Magnus' green salt is the chemical compound with the formula [Pt(NH3)4][PtCl4]. This species has been of interest in materials chemistry and solid-state physics because of its one-dimensional structure. It contains a linear chain of alternating [PtCl4]2− anions and [Pt(NH3)4]2+ cations, in which the platinum atoms are separated by 3.25 Å. It is a semi-conductor. The compound may be prepared by mixing aqueous solutions of [Pt(NH3)4]2+ and [PtCl4]2−, to obtain a deep green precipitate. This salt was discovered by Heinrich Gustav Magnus in the early 1830s. The corresponding palladium compound ([Pd(NH3)4PdCl4] is known as "Vauquelin’s salt".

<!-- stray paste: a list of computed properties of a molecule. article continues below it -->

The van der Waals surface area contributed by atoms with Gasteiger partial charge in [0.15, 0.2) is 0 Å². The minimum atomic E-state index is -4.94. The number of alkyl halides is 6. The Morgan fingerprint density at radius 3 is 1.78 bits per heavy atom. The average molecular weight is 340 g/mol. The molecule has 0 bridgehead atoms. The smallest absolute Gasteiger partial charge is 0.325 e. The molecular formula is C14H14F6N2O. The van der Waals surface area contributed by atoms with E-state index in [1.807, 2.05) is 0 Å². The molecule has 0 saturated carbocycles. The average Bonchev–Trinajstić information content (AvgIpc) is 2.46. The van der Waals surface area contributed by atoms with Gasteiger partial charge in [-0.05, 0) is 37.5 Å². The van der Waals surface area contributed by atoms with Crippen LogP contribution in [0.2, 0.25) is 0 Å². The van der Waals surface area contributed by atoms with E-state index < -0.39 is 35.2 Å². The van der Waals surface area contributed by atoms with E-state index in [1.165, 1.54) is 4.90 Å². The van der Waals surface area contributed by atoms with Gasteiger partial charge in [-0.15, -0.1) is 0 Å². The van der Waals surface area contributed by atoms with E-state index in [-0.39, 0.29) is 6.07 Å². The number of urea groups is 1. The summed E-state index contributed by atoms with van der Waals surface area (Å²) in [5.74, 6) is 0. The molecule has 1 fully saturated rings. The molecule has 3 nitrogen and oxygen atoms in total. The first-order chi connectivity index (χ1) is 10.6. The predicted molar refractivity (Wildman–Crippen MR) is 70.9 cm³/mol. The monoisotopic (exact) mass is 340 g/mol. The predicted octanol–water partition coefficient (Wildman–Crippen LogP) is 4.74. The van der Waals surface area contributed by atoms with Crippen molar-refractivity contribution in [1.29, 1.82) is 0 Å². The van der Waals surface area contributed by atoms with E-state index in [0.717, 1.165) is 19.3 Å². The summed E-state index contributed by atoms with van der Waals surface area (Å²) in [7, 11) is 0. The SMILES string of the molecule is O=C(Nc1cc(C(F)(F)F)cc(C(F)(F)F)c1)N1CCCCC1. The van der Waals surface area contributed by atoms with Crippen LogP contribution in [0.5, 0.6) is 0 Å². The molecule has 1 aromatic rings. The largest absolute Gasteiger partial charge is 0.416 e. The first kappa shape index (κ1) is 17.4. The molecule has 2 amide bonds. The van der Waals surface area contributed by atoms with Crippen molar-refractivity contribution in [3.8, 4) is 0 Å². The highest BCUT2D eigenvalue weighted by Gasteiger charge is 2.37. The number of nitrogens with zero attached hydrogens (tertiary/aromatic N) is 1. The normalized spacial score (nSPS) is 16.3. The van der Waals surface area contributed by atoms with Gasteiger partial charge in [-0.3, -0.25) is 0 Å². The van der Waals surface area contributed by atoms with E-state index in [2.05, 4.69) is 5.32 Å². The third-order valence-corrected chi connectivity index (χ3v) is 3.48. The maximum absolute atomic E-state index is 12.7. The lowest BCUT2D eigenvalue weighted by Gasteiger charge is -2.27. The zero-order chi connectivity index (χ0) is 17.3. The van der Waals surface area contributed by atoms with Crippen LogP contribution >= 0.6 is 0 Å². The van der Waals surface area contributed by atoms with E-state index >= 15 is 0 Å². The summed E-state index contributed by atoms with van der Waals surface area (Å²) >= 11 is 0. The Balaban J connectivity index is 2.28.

Soluble analogues of the salt can be prepared by replacing the ammonia with ethylhexylamine.
Magnus' green salt was one of the first examples of a metal ammine complex. Ammonia species are very common now; they were, after all, the basis of Alfred Werner's discoveries. Magnus' green salt has the same empirical formula as cis-PtCl2(NH3)2 ("Peyrone chloride") and trans-PtCl2(NH3)2. These cis and trans compounds are molecules, whereas Magnus' green salt is a polymer.
^Bremi, J.; Caseri, W. and Smith, P. (2001). "A new compound derived from Magnus' green salt: solid state structure and evidence for platinum chains in solution". J. Mater. Chem.11 (10): 2593–2596. doi:10.1039/b104675f.